Type 1 diabetes patients require about 50 per cent more insulin with a high protein meal then with a low protein meal to maintain a stable blood glucose level, according to new research from the Children’s Diabetes Centre at the Telethon Kids Institute.
The small but detailed study of 11 adolescents and young adults with type 1 found the increased insulin requirement was seen immediately after the high protein meal, particularly in the first two hours.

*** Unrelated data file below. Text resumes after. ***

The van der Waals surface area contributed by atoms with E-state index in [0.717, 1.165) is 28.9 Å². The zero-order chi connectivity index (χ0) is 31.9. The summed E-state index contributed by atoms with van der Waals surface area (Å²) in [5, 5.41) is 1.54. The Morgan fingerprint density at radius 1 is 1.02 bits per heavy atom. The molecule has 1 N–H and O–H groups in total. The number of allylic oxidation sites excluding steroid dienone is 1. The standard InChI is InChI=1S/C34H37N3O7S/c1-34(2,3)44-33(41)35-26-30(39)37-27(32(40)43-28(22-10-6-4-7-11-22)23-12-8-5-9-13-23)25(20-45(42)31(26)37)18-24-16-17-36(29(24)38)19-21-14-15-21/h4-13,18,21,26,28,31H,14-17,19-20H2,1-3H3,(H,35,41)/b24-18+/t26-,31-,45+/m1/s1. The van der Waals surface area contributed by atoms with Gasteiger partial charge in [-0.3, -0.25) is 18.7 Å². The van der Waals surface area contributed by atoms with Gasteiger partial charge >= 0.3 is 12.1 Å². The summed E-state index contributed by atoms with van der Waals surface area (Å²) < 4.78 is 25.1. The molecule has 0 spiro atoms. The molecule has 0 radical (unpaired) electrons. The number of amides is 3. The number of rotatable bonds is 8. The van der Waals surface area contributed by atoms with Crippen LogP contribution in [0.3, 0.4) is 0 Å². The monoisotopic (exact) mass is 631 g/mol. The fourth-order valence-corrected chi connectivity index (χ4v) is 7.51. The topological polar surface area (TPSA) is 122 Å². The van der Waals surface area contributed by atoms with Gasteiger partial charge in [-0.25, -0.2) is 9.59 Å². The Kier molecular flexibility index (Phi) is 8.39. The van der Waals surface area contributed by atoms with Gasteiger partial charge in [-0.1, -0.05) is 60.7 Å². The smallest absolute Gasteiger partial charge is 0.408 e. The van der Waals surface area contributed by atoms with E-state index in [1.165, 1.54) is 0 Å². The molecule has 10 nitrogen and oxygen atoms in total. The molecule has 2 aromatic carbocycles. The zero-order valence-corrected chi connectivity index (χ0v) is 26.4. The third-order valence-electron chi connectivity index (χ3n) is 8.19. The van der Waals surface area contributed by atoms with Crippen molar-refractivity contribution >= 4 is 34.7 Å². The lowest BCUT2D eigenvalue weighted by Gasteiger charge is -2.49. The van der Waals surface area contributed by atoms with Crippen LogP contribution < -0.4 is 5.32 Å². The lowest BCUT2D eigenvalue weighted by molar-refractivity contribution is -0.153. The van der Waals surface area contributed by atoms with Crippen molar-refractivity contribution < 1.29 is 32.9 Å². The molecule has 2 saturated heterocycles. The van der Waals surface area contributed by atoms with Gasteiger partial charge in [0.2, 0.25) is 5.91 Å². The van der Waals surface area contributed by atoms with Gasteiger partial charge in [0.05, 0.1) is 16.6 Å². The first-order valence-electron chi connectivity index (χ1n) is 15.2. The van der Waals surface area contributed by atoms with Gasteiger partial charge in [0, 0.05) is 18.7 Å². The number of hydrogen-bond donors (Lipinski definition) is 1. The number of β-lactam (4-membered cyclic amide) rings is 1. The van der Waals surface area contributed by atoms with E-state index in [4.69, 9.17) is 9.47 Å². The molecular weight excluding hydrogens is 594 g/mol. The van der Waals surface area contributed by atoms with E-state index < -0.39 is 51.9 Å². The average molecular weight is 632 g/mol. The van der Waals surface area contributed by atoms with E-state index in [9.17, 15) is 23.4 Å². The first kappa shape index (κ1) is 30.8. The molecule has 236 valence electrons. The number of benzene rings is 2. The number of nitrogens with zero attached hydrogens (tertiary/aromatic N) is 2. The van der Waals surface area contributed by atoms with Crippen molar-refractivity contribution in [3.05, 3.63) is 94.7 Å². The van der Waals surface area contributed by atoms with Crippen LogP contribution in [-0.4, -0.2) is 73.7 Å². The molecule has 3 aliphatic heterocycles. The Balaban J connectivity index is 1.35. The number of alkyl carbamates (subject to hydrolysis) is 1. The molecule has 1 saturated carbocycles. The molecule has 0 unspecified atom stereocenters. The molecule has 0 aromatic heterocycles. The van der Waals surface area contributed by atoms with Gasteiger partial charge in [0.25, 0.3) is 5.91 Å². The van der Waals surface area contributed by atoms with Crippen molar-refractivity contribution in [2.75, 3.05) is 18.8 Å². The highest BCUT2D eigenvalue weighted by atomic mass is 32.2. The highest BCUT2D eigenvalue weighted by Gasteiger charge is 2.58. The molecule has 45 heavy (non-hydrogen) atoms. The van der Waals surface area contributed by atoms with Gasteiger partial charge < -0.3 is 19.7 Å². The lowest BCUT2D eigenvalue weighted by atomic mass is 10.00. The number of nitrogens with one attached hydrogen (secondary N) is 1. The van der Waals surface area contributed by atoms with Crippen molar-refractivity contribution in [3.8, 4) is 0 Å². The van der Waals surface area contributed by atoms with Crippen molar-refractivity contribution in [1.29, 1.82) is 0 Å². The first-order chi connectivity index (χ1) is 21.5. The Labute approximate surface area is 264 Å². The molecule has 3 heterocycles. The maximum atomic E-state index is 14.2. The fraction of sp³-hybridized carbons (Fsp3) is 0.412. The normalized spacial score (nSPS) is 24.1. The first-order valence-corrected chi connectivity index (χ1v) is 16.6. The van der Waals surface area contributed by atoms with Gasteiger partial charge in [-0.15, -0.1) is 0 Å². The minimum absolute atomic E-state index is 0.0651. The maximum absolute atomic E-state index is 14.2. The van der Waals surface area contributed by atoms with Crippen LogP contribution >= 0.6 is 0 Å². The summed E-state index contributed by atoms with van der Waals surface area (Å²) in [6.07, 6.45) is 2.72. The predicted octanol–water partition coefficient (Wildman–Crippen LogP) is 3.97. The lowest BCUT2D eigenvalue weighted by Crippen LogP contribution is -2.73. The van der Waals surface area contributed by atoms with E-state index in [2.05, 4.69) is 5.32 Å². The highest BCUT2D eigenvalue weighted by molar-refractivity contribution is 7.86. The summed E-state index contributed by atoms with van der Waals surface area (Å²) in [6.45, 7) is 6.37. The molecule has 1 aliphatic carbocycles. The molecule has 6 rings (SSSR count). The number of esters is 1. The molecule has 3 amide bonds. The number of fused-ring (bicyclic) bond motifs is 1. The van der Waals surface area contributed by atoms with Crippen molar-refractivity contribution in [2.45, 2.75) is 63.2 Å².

Children’s Diabetes Centre co-director Professor Liz Davis said current guidelines for people with type 1 focused exclusively on the carbohydrate content of a meal when determining a pre-meal insulin dose but there was mounting evidence to suggest that protein and fat should also be considered.
“Or study aimed to quantify the insulin requirement for a high-protein meal compared with a low-protein meal, controlling for carbohydrate and fat content,” she said.
“Given that this is the first study to suggest this early increase in insulin requirements, further research is required before the development of definitive recommendations around the optimal timing of insulin to manage high-protein meals.”
The study was recently published in Diabetic Medicine journal. Read the full paper here.